COVID-19 is changing our daily lives drastically. This global pandemic has undermined public safety and disrupted our economy on a massive scale — with the livelihoods of many Georgians at risk.
Staying informed, following the most recent public health guidelines, and making sure you take advantage of the relief available is crucial as we work to keep our loved ones healthy and open the doors of local businesses.
What You Need to Know
President Trump took action late on August 8th, to sign executive orders unilaterally addressing coronavirus stimulus spending after negotiations with congressional Democrats stalled again on Friday, which was a self-imposed deadlines for the two sides to reach agreement.
The President’s actions include:
- Signing a presidential memorandum to provide temporary payroll tax relief for American families who have been hard hit by the coronavirus.
- Ensuring Americans who have lost their jobs and want nothing more than to return to work have the unemployment benefits they need during this crisis.
- Signing an executive order to help ensure Americans facing financial hardships due to coronavirus do not face eviction or foreclosure.
- Signing a presidential memorandum to provide student loan relief for Americans who have faced financial harm due to coronavirus.
- The order took effect: April 3rd
- End date: at least April 30
- Georgians can exercise outside as long as they stay at least 6 feet apart.
- People should not entertain visitors.
- Essential businesses will remain open, including: laundromats, dry cleaners, home construction, hardware stores, defense plants, banks, sawmills, grocery stores, pharmacies, gun stores, and news outlets.
- Businesses that must close:
- Dine-in restaurants, bars, gyms, movie theatres, and all other entertainment venues.
- Non-essential businesses can engage in the following activity:
- Maintaining the value of a business, establishment, corporation, non-profit, or organization by providing services, managing inventory, ensuring security, and processing payroll and employee benefits.
- The minimum necessary activities to allow employees or volunteers to work remotely, or patrons to participate remotely.
- Outdoor work that does not include regular contact with other persons — such as delivery services, landscaping, contracting, and agricultural work.
- The order is enforced by the Georgia National Guard and state, local law enforcement agencies.
You can find the official order here.
As of April 1, all public elementary, secondary, and post-secondary schools are closed through the remainder of the school year. If you want to get more detail on your child’s school district, please visit the Georgia Department of Education website.
The safety of Georgia’s families is our top priority as we work to combat the coronavirus in Georgia. Already, we have taken significant steps to address the threat of COVID-19, and we are working to leverage every federal and state resource to keep our fellow Georgians healthy.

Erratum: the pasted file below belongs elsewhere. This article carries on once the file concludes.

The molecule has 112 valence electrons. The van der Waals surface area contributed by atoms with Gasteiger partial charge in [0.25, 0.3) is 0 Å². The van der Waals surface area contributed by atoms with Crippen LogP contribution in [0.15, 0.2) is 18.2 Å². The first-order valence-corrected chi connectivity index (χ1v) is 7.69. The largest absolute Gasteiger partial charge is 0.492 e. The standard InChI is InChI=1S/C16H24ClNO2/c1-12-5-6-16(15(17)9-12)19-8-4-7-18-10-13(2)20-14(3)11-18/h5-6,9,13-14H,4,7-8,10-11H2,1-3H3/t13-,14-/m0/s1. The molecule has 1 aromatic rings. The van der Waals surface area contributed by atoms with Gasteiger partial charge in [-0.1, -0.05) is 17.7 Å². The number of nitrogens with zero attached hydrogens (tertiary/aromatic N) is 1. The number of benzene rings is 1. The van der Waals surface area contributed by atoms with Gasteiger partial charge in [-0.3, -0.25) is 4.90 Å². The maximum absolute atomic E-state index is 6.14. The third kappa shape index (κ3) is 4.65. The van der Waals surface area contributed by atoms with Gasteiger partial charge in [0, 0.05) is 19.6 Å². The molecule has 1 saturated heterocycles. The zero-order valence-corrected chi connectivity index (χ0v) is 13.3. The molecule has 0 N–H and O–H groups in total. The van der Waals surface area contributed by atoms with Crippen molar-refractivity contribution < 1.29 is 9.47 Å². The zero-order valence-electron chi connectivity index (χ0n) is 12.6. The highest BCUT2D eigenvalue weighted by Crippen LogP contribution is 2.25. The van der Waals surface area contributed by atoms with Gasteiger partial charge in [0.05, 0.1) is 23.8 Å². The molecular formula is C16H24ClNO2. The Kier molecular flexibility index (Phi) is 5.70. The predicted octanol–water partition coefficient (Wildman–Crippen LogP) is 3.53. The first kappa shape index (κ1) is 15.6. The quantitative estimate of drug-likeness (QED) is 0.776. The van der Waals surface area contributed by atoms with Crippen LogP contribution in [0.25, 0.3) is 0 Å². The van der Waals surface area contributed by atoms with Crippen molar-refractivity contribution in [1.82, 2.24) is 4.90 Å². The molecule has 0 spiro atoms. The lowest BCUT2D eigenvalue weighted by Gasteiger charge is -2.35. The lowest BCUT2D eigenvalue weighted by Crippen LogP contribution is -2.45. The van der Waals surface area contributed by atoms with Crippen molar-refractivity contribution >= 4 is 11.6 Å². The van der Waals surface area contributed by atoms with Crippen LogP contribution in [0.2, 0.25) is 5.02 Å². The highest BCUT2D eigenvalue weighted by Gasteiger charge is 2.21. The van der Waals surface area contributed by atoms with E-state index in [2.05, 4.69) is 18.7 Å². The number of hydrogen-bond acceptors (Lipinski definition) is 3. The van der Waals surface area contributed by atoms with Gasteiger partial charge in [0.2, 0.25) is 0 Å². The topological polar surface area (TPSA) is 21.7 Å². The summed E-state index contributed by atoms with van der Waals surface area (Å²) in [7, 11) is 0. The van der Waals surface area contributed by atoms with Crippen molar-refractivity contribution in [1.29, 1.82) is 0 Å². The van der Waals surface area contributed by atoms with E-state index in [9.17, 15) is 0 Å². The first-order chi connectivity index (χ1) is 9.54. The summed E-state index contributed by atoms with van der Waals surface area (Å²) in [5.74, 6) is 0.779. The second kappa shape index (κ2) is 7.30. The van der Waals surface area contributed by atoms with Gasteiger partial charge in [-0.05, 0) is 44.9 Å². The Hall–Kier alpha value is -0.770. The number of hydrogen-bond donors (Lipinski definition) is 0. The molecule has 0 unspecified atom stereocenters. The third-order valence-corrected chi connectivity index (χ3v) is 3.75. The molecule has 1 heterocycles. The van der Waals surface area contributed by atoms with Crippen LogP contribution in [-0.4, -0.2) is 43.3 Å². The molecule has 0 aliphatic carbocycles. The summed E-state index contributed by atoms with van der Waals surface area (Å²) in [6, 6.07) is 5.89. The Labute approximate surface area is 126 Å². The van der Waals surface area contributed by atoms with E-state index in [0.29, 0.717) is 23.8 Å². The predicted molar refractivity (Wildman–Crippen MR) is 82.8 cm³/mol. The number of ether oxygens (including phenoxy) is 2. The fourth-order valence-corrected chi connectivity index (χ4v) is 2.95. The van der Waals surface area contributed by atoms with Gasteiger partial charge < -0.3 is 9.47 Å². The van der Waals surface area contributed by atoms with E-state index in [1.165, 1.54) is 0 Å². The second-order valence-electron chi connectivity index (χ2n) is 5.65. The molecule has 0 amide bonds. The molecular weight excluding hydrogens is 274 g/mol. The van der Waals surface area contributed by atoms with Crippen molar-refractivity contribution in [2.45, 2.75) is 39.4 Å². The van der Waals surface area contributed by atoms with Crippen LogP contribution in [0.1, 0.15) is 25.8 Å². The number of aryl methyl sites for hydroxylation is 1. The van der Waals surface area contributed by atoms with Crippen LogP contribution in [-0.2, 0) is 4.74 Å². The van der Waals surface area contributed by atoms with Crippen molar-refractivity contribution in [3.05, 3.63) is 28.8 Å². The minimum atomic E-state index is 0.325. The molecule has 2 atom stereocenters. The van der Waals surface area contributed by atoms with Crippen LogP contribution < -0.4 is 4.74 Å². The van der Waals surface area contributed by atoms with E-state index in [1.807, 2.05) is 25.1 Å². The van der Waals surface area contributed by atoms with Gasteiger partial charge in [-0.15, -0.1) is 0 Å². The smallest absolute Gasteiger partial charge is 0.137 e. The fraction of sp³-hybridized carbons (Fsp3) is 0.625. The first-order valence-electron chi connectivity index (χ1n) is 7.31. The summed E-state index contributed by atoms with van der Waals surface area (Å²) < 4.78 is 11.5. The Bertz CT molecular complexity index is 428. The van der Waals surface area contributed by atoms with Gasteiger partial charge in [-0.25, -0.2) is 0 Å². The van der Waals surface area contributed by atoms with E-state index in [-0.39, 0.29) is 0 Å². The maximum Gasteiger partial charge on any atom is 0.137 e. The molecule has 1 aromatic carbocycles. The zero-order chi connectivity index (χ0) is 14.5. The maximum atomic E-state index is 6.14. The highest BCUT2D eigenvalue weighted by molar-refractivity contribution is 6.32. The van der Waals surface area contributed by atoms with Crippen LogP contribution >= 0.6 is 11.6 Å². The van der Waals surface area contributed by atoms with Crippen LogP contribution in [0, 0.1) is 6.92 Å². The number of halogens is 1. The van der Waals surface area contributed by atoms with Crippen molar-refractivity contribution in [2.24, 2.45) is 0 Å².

– Senator Kelly Loeffler
Submit your COVID-19 Hero Nominations: [email protected]
Public Health Resources, COVID-19 Guidelines, and How You Can Help
Accessing reliable and current public health information is critical during this crisis. You can find factual and up to date information on COVID-19 on the Georgia Department of Health’s website, or the Centers for Disease Control and Prevention’s website.
Reopening the Economy, The CARES Act, Unemployment, Small Business Relief, and the Paycheck Protection Program
- Education – $43.7 billion
- Individual Americans – $560 billion (estimated)
- Private Sector – $500 billion
- Small businesses – $377 billion
- State and local governments – $339.8 billion
- Public health – $153.5 billion
- Safety net – $26 billion
If you are a taxpayer with an adjusted income of less than $75,000 (up to $150,000 for married couples who jointly file), you will receive the full $1200 payment. For every $100 of income above these amounts, the payment will be reduced by $5. Social security recipients and railroad retirees will not be required to file a tax return to be eligible.
If your income is above $99,000 (or $198,000 for joint filers with no children), you are not eligible for the relief payment. If you have any other questions or want more details, you can find an FAQ here.
If you run a small business and want to find out if you’re eligible for a COVID-19 related loan, please visit the COVID-19 guidance page at the Small Businesses Administration’s website here. Businesses that may be eligible include ones with less than 500 employees, sole proprietorships, independent contractors and self-employed persons.
You can apply directly for a COVID-19 Economic Injury Disaster loan using this application form.
The Paycheck Protection Program is designed to help small businesses keep their employees on the payroll during this crisis. The Small Business Administration (SBA) will forgive a businesses’ loans if they keep all their employees on payroll for eight weeks. The loan money must be used for payroll, rent, mortgage interest, or utilities. You can find more details here.
To apply for the Paycheck Protection Program’s loan forgiveness click here to download the application form. You’ll need to fill out the application form and submit to your lender.
The U.S. Small Business Administration has reopened the Economic Injury Disaster Loan (EIDL) and EIDL Advance program portal to all eligible applicants experiencing economic impacts due to COVID-19.
You may apply for assitance here.